Indonesia reacted furiously yesterday to Australia's decision to grant temporary visas to asylum seekers from Papua Province, recalling its ambassador and warning that the move jeopardized ties between the neighboring countries.
"The government of Indonesia is surprised, disappointed and very much regrets this decision," the foreign ministry said in a statement, adding that it showed that "elements in Australia" back the eastern Indonesian region's separatist movement.
Australia said on Thursday that 42 of a group of 43 people from the province had been granted temporary protection visas, entitling them to stay in Australia for three years.
The group, who arrived in northeastern Australia in January, had accused the Indonesian military of conducting genocide in their homeland while putting down the decades-long separatist movement.
Granting the group asylum is sensitive because it is an effective acknowledgment by Canberra that Indonesian security forces are abusing human rights in Papua, where rights activists say 100,000 have been killed in anti-insurgent operations since 1969.
Foreign Minister Hassan Wirajuda said yesterday that he was ordering Indonesia's ambassador in Australia to return to Jakarta "as soon as the first flight could bring [him] ... back home" to discuss the matter.
Wirajuda said there had been no discussion of cutting diplomatic relations entirely.
Indonesian President Susilo Bambang Yudhoyono personally called Australian Prime Minister John Howard to reassure him that the group, which includes seven children, would not be harmed if they returned to Papua.
Indonesia's parliament yesterday urged the government to permanently withdraw Ambassador Hamzah Thayeb.
"We regret the move by the Australian government which can only worsen bilateral relations," House Speaker Agung Laksono said in a speech before the 550-seat parliament.
The foreign ministry said the Papuans were "economic migrants who wanted to start a better life" in Australia and reiterated earlier claims they were in no danger in Papua, which is mostly Christian, unlike the rest of mainly Muslim Indonesia.
"The decision is counter productive and does not take into account the sensitivities of the Indonesian people regarding this issue," the strongly worded statement said. "It is against the spirit of bilateral cooperation."
Australian Foreign Minister Alexander Downer said he hoped ties would not suffer as a result of the decision, which he said was legally impossible for the government to overturn.
"Bilateral cooperation is in our mutual interest," he told Australian Broadcasting Corporation radio, stressing that Australia still recognized Papua as an integral part of Indonesia.
Many Indonesians believe that Australia secretly supports Papuan independence -- suspicions that stem largely from the key role Australian troops played in restoring order to East Timor when it broke from Jakarta's rule in 1999.
The ministry also claimed the decision could hurt Indonesian moves to broker a peace deal in Papua.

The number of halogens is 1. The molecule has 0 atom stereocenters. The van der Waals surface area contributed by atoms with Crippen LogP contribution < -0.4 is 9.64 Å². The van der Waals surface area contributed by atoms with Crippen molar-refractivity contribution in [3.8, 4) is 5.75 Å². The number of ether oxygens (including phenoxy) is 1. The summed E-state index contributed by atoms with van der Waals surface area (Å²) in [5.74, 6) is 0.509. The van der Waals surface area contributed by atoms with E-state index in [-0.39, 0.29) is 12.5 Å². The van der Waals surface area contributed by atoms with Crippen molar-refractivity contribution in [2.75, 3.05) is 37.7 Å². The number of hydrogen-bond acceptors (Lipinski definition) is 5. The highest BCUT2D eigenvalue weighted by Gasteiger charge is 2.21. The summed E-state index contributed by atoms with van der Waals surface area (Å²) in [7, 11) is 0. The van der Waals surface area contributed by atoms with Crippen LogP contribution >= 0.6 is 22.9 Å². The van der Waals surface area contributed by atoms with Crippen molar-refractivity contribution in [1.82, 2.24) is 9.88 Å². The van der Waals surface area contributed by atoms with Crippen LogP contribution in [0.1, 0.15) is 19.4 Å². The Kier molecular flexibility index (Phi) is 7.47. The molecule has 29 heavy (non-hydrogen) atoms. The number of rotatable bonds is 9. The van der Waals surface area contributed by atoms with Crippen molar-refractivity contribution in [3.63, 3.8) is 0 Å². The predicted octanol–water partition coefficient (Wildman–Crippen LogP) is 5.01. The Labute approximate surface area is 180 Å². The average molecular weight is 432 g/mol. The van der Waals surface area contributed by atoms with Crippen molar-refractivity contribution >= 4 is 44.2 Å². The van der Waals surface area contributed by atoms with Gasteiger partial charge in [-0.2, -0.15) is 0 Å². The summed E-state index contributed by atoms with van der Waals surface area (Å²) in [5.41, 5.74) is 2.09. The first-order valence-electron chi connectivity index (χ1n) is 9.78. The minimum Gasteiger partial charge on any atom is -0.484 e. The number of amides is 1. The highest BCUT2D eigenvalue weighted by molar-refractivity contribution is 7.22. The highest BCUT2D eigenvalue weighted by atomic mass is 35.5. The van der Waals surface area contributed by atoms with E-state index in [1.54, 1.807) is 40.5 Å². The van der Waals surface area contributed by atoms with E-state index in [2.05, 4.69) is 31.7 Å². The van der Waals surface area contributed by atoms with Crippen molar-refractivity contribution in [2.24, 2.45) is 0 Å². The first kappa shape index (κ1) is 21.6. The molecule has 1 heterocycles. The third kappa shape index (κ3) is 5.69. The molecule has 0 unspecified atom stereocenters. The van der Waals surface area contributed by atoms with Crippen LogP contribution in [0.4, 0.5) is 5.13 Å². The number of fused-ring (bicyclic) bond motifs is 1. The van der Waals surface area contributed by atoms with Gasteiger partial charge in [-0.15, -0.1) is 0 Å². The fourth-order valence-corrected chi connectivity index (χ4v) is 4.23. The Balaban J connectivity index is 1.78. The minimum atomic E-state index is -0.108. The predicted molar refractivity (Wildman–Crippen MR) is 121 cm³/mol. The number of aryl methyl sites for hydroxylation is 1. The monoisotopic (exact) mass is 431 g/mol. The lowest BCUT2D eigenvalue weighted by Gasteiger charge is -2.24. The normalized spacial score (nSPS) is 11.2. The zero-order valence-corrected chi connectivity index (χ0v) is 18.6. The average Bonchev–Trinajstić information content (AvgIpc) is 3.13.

Indonesia's military chief questioned why the Australian coast guard had been unable to spot the asylum seekers' wooden boat and turn it away before it landed.
Over a few hours under gray skies, dozens of combat planes and helicopters roar on and off the flight deck of the USS Nimitz aircraft carrier, in a demonstration of US military power in some of the world’s most hotly contested waters. MH-60 Seahawk helicopters and F/A-18 Hornet jets bearing pilot call signs such as “Fozzie Bear,” “Pig Sweat” and “Bongoo” emit deafening screams as they land in the drizzle on the Nimitz, which is leading a carrier strike group that entered the South China Sea two weeks ago. US Rear Admiral Christopher Sweeney, who is commanding the group, said the tour
Sitting in a lotus position, four men weave glittering beads through gold thread on an organza sheet, carefully constructing a wedding dress that would soon wow crowds at Paris Fashion Week. For once, the French couturier behind the design, Julien Fournie, is determined to put these craftsmen in the spotlight. His new collection, which showed in Paris on Tuesday, was entirely made with fabrics from Mumbai. He said that a sort of “design imperialism” means that French fashion houses often play down that their fabrics are made outside France. “The houses which don’t admit it are perhaps afraid of losing their clientele,” Fournie
A court in Thailand sentenced a 27-year-old political activist to 28 years in prison on Thursday for posting messages on Facebook that it said defamed the country’s monarchy, while two young women charged with the same offense continued a hunger strike after being hospitalized. The court in the northern province of Chiang Rai found that Mongkhon Thirakot contravened the lese majeste law in 14 of 27 posts for which he was arrested in August last year. The law covers the king, queen and heirs, and any regent. The lese majeste law carries a prison term of three to 15 years per incident for
INSTABILITY: The country has seen a 33 percent increase in land that cultivates poppies since the military took over the government in 2021, a UN report said The production of opium in Myanmar has flourished since the military’s seizure of power, with the cultivation of poppies up by one-third in the past year, as eradication efforts have dropped and the faltering economy has led more people toward the drug trade, a UN report released yesterday showed. Last year, the first full growing season since the military wrested control of the country from the democratically elected government of Aung San Suu Kyi in 2021, saw a 33 percent increase in Myanmar’s cultivation area to 40,100 hectares, the UN Office on Drugs and Crime report said. “Economic, security and governance disruptions